The Science Behind the Fiction
Throughout Russ’s “The Female Man,” four of the main characters of the novel are presented as somehow existing in separate but related universes. The means of navigating between worlds is equated to time travel. The worlds are also suggested to be causally connected and temporally structured as separate branching outcomes, which can be linked back to a singular origin point on a timeline. Although the specific scientific theory behind the phenomenon allowing characters to transverse universal barriers is not explained, certain details intimate that the author may have based this idea on existing theories of quantum physics, that had to be relatively revolutionary and less known at the time the author was publishing her work. Nonetheless it resembles a universe that serious and well respected physicists proposed in the early 1950s, and is still used by cosmologists for practical purposes. Russ however goes where most physicists refuse to, by exploring the philosophical conundrum of acknowledging such a reality.
“Sometimes you bend down to tie your shoe, and then you either tie your shoe or you don’t; you either straighten up instantly of maybe you don’t. Every choice begets at least two worlds of possibility, that is, one in which you do and one in which you don’t; or very likely many more,… to carry this line of argument further, there must be an infinite number of possible universes.”
In 1957 the physicist Hugh Everett proposes his “Many Worlds Interpretation” of quantum mechanics. This theory was developed as an alternative to the Copenhagen interpretation of quantum mechanics, which produced the observer problem. The observer problem or “measurement problem” basically left physicists with an information gap between understanding how the interaction of a conscious observer can collapse the wave function of objects whose existence can only be calculated as a probability until the collapse occurs.
This problem came about due to development of the Schrodinger equation and subsequent testing of this equation such as the double slit experiment. The Schrodinger equation describes how particles at the quantum level exist without a definite observable position or energy/velocity in space, but instead can only be said to have “probable” location and velocity, describes as their “wave function.”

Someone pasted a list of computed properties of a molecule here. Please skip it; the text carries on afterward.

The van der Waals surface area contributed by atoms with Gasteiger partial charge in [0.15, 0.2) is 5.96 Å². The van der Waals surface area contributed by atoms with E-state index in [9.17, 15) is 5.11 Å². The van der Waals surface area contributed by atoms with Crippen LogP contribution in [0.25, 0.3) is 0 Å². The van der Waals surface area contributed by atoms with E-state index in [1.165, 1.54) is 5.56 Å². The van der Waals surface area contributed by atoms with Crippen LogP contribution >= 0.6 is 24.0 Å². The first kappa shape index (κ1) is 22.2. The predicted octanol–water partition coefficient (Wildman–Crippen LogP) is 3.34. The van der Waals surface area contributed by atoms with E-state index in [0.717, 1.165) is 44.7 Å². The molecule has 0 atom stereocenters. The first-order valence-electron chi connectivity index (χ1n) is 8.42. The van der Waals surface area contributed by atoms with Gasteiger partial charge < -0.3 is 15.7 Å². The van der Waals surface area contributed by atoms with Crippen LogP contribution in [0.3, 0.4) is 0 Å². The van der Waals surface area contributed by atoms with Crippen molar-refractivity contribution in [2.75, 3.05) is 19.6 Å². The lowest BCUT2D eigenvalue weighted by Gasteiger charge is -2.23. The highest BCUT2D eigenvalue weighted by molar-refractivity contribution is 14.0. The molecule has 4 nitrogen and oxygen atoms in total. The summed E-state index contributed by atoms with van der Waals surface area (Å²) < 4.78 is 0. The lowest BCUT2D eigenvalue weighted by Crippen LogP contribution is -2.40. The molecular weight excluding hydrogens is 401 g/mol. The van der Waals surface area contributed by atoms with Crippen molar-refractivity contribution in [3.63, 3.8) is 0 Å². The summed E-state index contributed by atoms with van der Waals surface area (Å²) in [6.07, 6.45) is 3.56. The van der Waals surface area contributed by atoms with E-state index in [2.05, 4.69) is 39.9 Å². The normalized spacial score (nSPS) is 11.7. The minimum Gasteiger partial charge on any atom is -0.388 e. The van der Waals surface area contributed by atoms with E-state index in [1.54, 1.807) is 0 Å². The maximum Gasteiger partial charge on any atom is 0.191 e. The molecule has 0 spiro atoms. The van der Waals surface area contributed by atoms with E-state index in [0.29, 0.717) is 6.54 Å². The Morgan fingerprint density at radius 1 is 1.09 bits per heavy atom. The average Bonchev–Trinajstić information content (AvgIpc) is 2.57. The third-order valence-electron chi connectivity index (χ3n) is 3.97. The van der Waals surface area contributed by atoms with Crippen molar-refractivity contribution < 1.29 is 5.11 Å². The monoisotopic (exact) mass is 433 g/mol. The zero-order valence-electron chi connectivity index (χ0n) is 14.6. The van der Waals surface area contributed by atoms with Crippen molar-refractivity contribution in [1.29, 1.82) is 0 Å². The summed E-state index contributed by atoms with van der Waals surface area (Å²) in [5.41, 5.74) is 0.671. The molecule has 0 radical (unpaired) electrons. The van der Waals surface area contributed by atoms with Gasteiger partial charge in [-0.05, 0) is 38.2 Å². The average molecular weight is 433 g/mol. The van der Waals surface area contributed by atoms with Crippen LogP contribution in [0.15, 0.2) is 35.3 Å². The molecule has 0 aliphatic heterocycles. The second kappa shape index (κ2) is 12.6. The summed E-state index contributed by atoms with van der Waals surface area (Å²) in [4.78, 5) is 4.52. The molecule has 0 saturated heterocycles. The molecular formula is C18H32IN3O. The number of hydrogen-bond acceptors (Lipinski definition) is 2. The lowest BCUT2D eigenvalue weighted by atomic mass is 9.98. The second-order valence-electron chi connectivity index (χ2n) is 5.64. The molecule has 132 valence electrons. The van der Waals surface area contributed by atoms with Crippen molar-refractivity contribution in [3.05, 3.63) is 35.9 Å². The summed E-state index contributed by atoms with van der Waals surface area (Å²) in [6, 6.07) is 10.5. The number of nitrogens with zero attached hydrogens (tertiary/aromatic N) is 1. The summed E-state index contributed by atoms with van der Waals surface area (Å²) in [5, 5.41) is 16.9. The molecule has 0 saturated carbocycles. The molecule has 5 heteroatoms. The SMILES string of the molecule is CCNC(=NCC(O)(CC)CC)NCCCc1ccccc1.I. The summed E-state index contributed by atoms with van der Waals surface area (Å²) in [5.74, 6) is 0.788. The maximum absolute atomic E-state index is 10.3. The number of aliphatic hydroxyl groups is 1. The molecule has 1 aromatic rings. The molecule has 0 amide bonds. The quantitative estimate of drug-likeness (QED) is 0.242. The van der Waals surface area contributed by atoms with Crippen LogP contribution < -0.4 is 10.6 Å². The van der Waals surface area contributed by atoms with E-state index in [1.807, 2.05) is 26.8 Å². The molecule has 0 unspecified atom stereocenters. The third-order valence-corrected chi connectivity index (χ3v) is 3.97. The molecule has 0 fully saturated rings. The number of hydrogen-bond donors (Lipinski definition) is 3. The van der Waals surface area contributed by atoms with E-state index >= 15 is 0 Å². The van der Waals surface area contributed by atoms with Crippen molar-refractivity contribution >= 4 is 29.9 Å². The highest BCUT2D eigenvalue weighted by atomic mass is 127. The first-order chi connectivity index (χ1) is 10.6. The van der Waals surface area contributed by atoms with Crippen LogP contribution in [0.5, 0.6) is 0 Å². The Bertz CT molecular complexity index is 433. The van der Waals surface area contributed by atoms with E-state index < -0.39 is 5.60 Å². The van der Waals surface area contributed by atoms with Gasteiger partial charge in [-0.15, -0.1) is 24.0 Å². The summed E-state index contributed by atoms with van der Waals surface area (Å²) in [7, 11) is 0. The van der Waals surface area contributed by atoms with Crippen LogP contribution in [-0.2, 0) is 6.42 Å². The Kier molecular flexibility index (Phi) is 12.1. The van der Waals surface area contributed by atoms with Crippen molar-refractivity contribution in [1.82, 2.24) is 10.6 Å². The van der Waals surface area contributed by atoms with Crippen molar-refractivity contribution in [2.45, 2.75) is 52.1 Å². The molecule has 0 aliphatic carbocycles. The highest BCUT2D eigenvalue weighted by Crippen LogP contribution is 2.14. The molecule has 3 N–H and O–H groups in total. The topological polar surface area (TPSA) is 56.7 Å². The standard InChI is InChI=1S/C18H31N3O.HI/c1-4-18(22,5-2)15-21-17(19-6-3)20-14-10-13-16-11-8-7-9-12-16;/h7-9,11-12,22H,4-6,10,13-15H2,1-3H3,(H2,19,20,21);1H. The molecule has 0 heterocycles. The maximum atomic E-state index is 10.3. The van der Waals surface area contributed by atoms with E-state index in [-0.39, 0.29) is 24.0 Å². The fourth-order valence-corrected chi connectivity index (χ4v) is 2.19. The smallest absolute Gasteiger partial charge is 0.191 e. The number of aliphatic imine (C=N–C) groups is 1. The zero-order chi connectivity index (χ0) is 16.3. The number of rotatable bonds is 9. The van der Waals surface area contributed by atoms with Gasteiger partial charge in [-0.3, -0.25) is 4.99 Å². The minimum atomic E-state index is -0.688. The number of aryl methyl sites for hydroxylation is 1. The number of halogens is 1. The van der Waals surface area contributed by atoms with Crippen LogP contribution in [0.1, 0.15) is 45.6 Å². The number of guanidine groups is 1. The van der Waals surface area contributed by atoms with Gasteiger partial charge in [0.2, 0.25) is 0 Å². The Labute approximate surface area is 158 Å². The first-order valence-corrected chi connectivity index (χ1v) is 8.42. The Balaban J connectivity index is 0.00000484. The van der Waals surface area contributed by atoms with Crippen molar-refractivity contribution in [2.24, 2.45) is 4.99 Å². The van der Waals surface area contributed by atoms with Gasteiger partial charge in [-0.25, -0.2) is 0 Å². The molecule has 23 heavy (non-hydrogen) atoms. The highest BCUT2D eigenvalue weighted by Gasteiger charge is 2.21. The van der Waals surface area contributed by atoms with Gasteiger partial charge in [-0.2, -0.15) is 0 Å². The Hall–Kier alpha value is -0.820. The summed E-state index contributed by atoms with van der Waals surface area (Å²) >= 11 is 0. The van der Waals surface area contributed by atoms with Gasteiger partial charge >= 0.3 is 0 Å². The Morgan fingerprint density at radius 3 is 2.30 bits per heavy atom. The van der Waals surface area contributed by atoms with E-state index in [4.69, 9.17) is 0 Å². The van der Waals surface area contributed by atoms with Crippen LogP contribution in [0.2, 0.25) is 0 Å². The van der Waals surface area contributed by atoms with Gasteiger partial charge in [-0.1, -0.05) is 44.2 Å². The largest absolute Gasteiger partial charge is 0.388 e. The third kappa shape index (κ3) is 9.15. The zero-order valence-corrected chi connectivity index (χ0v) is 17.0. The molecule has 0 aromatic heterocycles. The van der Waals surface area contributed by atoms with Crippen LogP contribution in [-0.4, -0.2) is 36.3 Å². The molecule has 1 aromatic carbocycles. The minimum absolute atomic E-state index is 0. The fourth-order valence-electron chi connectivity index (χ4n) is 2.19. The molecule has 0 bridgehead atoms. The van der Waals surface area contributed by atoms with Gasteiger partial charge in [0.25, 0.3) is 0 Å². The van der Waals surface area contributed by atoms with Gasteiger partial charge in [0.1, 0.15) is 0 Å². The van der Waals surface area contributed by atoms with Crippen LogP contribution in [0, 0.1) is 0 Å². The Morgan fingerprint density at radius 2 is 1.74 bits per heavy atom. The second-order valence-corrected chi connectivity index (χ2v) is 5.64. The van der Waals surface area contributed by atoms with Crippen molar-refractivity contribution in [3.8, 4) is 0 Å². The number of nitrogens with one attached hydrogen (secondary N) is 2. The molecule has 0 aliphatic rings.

The Famous Schrödinger’s Cat thought experiment often describes the result of translating the mathematical reality into a tangible scenario.
Because of the strange and far reaching implications for consciousness and the state of reality, Everett suggested instead that there is no collapse, and that every possible outcome described in an object’s wave function actually is a reality, but that only one of those realities is consciously observed. For all practical purposes the theory was somewhat satisfactory, but because it relied on the fact that only a single Eigen function of the wave function could be observed, with the others branching off but unobservable, it is untestable by definition and was heavily criticized. One would be limited to the branch they observe as reality.
So in the novel when Russ’s characters describe a “universe of possibility” it very much resonates with the language described by theoretical physicists of the late 1950’s onward of how our universe may actually be structured. For example the character Jael explains, “If we admit among the universes of probability any in which the laws of physical reality are different from our own, we will have an infinite number of universes… Our universe is quantized; therefor the differences between possible universes (although very small) must be similarly quantized, and the number of such universe must be possible to distinguish the very smallest differences–say, that of one quantum of light–for otherwise we could not find our way to the same universe time after time, nor could we return to our own.” I interpret this to mean that the author was not limited by classical time travel scenarios, but rather implied an even greater expansion into the possibilities of the latest discoveries of quantum mechanics. Or at the very least, Everett’s Many Worlds Interpretation could possibly be used to make Russ’s story more plausible.
 Russ Joanna, “The Female Man” (Boston: Bantam Books, 1975), 6, 160
 Russ Joanna, “The Female Man” (Boston: Bantam Books, 1975), 6
 Vaidman, Lev, “Many-Worlds Interpretation of Quantum Mechanics”, The Stanford Encyclopedia of Philosophy (Fall 2016 Edition), Edward N. Zalta (ed.), URL = <http://plato.stanford.edu/archives/fall2016/entries/qm-manyworlds/>.
 Rosenblum, Bruce and Kuttner, Fred, “Quantum Enigma” 2nd ed., (Oxford: Oxford University Press, 2011), 87-99
 Rosenblum, Bruce and Kuttner, Fred, “Quantum Enigma” 2nd ed., (Oxford: Oxford University Press, 2011), 73-84
 Minute Physics, Schrödinger’s, Cat, Video, 1:47, 26 Sep 2011, https://youtu.be/IOYyCHGWJq4
 Minute Physics, Parallel Universes: Many Worlds, Video, 2:54, 18 Apr 2013, https://youtu.be/KNwKPfOKipk
 Russ Joanna, “The Female Man” (Boston: Bantam Books, 1975), 160